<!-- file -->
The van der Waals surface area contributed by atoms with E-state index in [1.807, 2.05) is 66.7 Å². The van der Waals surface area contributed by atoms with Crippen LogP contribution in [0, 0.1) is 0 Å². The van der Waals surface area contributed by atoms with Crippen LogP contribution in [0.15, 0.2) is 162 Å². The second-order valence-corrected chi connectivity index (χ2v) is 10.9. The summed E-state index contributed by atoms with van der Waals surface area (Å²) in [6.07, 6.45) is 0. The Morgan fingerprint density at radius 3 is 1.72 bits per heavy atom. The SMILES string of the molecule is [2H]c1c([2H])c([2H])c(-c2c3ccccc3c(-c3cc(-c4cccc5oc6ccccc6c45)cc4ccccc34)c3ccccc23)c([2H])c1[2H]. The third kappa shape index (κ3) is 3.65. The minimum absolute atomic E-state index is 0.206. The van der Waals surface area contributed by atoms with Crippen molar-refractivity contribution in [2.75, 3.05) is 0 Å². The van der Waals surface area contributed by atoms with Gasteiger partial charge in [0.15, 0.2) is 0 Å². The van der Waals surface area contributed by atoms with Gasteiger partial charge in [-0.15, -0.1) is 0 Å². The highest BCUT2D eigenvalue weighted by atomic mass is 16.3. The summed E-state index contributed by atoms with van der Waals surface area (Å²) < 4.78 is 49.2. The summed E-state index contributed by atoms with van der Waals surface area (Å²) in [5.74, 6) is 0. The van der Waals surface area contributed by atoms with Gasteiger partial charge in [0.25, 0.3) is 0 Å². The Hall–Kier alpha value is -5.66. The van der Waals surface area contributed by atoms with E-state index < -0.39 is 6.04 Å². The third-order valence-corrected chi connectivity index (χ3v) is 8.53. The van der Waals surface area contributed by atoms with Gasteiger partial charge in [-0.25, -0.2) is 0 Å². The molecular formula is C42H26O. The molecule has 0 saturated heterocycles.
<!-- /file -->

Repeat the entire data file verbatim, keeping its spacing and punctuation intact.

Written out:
The van der Waals surface area contributed by atoms with E-state index in [1.807, 2.05) is 66.7 Å². The van der Waals surface area contributed by atoms with Crippen LogP contribution in [0, 0.1) is 0 Å². The van der Waals surface area contributed by atoms with Crippen LogP contribution in [0.15, 0.2) is 162 Å². The second-order valence-corrected chi connectivity index (χ2v) is 10.9. The summed E-state index contributed by atoms with van der Waals surface area (Å²) in [6.07, 6.45) is 0. The Morgan fingerprint density at radius 3 is 1.72 bits per heavy atom. The SMILES string of the molecule is [2H]c1c([2H])c([2H])c(-c2c3ccccc3c(-c3cc(-c4cccc5oc6ccccc6c45)cc4ccccc34)c3ccccc23)c([2H])c1[2H]. The third kappa shape index (κ3) is 3.65. The minimum absolute atomic E-state index is 0.206. The van der Waals surface area contributed by atoms with Crippen molar-refractivity contribution in [2.75, 3.05) is 0 Å². The van der Waals surface area contributed by atoms with Gasteiger partial charge in [0.15, 0.2) is 0 Å². The van der Waals surface area contributed by atoms with Gasteiger partial charge in [-0.15, -0.1) is 0 Å². The highest BCUT2D eigenvalue weighted by atomic mass is 16.3. The summed E-state index contributed by atoms with van der Waals surface area (Å²) < 4.78 is 49.2. The summed E-state index contributed by atoms with van der Waals surface area (Å²) in [5.74, 6) is 0. The van der Waals surface area contributed by atoms with Gasteiger partial charge in [0.25, 0.3) is 0 Å². The Hall–Kier alpha value is -5.66. The van der Waals surface area contributed by atoms with E-state index < -0.39 is 6.04 Å². The third-order valence-corrected chi connectivity index (χ3v) is 8.53. The van der Waals surface area contributed by atoms with Gasteiger partial charge in [-0.25, -0.2) is 0 Å². The molecular formula is C42H26O. The molecule has 0 saturated heterocycles.